For leaving a place, you probably are taking him by surprise a bit. Have you tried saying "in 5 minutes we're leaving so do your last playing with things now"? and then it can be 2 or 10 minutes, he's not got a perfect grasp of the time I guess!!

Time out is difficult outside the home because there are few places that are a boring enough corner that you can also comfortably sit. I would probably hold him on my lap and discuss at great length (boringly) how what he had just done was making me/the other children/the nice lady/etc feel sad and that if you do things like that the library/park/shopping centre managers won't want you to come back "and then where will we get our x/y/z from???"

ZombTEE Wed 24-Oct-12 06:58:16

I wouldn't do this because you can't follow through if he doesn't follow.

So either carry him, hard at 8 months pregnant, I realize, or stay home for a bit!

Or, if you think he'll understand and remember, which I doubt at his age 'if you don't come right now, we won't be able to come back.'

thezoobmeister Wed 24-Oct-12 07:09:25

At this age I think it is pointless trying to argue or direct them, it just creates battles and misery. Distract and divert is my mantra, until they are a bit older with the self discipline to deal with direct instructions without falling apart.

Basically the trick is to get them to forget about the thing they are doing now (throwing sand, having fun in library etc). Divert his attention with a toy, a joke, a tickling game, whatever it takes, then while he's distracted you very gently physically guide him away from the sand/towards the door etc. Keep chatting the whole time so you don't lose his attention.

The other trick is to give him positive instructions rather than negative ones - say "let's have a race to the door, bet I can beat you, here I go!" Turn it into a fun game that he wants to play.

It all seems very sneaky and manipulative, but at this point you just need him to do the right thing - he doesn't need to understand it yet!

Purplehonesty Wed 24-Oct-12 07:11:22

Oh yeah the "I'm leaving now" thing is a well used phrase the world over. Works wonders as a last resort.
I usually countdown so to give ds time to prepare for leaving i.e. We are leaving in 5 minutes, then 4, then 3....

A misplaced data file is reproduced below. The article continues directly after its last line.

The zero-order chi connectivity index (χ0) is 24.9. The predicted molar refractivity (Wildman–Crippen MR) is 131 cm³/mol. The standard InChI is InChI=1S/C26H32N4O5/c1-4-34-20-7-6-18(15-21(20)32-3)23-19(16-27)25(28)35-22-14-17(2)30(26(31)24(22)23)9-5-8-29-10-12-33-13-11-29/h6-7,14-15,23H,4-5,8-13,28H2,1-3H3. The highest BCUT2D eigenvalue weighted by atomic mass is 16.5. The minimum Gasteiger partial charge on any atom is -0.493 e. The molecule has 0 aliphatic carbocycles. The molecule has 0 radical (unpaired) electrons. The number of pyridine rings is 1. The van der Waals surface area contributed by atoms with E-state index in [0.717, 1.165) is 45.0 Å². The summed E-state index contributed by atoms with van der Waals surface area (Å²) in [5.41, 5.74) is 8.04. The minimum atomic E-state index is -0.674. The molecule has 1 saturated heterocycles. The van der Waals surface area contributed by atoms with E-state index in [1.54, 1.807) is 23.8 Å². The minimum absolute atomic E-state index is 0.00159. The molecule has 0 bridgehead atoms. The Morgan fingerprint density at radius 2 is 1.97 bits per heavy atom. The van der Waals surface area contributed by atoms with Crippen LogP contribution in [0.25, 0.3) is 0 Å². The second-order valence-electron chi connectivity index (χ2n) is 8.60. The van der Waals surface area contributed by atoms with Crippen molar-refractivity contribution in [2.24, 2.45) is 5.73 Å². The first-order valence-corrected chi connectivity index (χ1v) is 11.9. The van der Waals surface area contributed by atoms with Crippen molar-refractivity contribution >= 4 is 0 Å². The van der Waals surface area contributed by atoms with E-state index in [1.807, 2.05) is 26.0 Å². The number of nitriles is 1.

Timeout or the naughty step is portable too: "ds if you don't stop throwing things you will have to sit over there while everyone else plays". A warning then swift removal and sit him on a chair away from the fun.
And remember everyone with a 2 year old has been through this!
Good luck with baby

xkcdfangirl Wed 24-Oct-12 07:19:30

you need to start using "time out" as described by wannabe.

claraschu Wed 24-Oct-12 07:21:17

I agree with thezoob 100%; you never never never want to argue with a 2 year old. Avoid putting yourself in a position where they will be sure to say "No". This is easy to do when you are in a good mood and not too exhausted, but a bit more of a challenge at other times.

wannaBe Wed 24-Oct-12 07:24:42

I did the counting down thing too when ds was little. five minutes then four and three and so on. As they have no concept of time at that age you can make five minutes as long or short as you like wink

Ozziegirly Wed 24-Oct-12 11:48:18

Thanks everyone, useful replies.

I haven't actually done time out at home before (although occasionally have had a "let's sit in your room until you calm down" few moments, but nothing formal), let alone out and about, but I think if I had taken him away from the "action" and sat quietly with him it would have worked quite well actually.

I actually do use the "we're leaving in X minutes" a lot with him, but the two scenarios today didn't really work as at playgroup he was basically being removed because of his behaviour, and the library was a weird one (we turned up, it was closed, he was distraught and wouldn't believe/be reasoned with that we couldn't go in) - so kind of slightly unusual situations I suppose.

I think in the future I will try to jolly him out of it, or resort to picking him up I reckon.